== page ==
But we don’t call it ‘torture’! Norm contestation during the US ‘War on Terror’

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International law has become the reference frame that establishes legitimacy for international encounters, but paradoxically and at the same time international law itself has become increasingly contested. This paper analyses the relationship between norm acceptance and norm implementation and examines an instance of norm contestation in the context of the US ‘war on terror’. The focus is on the use of torture or ‘enhanced interrogation methods’ during the Bush Presidency. The so-called ‘torture memos’ that were made public in recent years shed light on different arguments that were used by the government at the time to justify their actions and to show that they were in line with existing international legal obligations. The paper seeks to assess the validity of international agreements by analysing compliance and actual meaning (‘meaning-in-use’) of fundamental international human rights norms that are being contested through different interpretations and usages on the domestic level.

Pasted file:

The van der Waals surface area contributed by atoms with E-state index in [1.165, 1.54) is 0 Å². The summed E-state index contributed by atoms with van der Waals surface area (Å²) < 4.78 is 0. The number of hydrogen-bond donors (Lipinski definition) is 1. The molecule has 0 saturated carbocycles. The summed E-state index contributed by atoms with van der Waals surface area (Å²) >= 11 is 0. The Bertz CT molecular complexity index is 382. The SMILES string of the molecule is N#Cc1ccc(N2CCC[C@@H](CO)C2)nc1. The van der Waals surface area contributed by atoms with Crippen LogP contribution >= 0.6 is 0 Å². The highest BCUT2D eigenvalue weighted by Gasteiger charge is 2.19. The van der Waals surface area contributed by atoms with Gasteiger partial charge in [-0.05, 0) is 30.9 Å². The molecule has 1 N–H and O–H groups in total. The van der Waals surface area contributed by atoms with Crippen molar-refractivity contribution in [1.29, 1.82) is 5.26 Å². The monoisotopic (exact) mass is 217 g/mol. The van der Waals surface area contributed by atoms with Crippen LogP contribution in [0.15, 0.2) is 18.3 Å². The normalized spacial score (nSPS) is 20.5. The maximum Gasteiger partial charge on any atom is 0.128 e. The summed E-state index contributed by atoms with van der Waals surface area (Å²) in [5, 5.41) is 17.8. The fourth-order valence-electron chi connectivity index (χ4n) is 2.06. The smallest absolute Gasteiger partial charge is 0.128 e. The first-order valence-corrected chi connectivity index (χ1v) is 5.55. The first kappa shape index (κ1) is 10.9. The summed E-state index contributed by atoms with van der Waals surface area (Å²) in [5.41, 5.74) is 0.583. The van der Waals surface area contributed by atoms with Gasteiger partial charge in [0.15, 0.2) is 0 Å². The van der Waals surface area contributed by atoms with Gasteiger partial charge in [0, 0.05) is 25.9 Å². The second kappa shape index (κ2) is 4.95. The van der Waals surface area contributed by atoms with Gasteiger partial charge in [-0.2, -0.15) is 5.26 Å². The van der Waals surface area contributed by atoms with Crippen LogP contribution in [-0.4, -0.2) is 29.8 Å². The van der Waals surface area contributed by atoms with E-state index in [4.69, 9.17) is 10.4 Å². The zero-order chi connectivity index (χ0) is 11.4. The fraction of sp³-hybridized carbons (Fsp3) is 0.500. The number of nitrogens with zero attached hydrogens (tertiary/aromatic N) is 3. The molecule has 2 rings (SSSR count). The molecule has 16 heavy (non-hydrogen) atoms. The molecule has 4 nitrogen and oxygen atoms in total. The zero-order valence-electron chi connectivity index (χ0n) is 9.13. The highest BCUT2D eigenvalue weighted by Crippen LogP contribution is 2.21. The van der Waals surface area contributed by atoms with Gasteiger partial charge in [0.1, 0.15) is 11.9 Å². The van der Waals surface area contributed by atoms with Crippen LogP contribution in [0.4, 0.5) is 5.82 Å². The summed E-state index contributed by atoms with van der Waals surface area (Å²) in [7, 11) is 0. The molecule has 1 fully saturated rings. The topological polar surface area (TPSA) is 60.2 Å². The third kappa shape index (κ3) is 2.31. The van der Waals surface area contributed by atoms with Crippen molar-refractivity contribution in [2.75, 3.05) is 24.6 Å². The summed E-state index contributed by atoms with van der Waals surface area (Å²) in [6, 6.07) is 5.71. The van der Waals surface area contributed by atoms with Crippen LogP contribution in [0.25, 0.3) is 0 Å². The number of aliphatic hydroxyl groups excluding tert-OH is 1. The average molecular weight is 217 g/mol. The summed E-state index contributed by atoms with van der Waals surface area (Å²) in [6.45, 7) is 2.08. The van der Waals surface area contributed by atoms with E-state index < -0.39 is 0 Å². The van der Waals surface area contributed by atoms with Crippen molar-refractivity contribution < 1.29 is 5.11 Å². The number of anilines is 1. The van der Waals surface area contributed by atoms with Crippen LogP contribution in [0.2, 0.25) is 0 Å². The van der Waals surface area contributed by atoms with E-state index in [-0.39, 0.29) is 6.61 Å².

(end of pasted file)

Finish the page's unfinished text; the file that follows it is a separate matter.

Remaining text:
Original languageEnglish
Pages (from-to)176-197
JournalInternational Politics
Issue number2
Early online date24 Feb 2016
Publication statusPublished - Mar 2016


  • torture
  • law and norms
  • human rights
  • norm contestation


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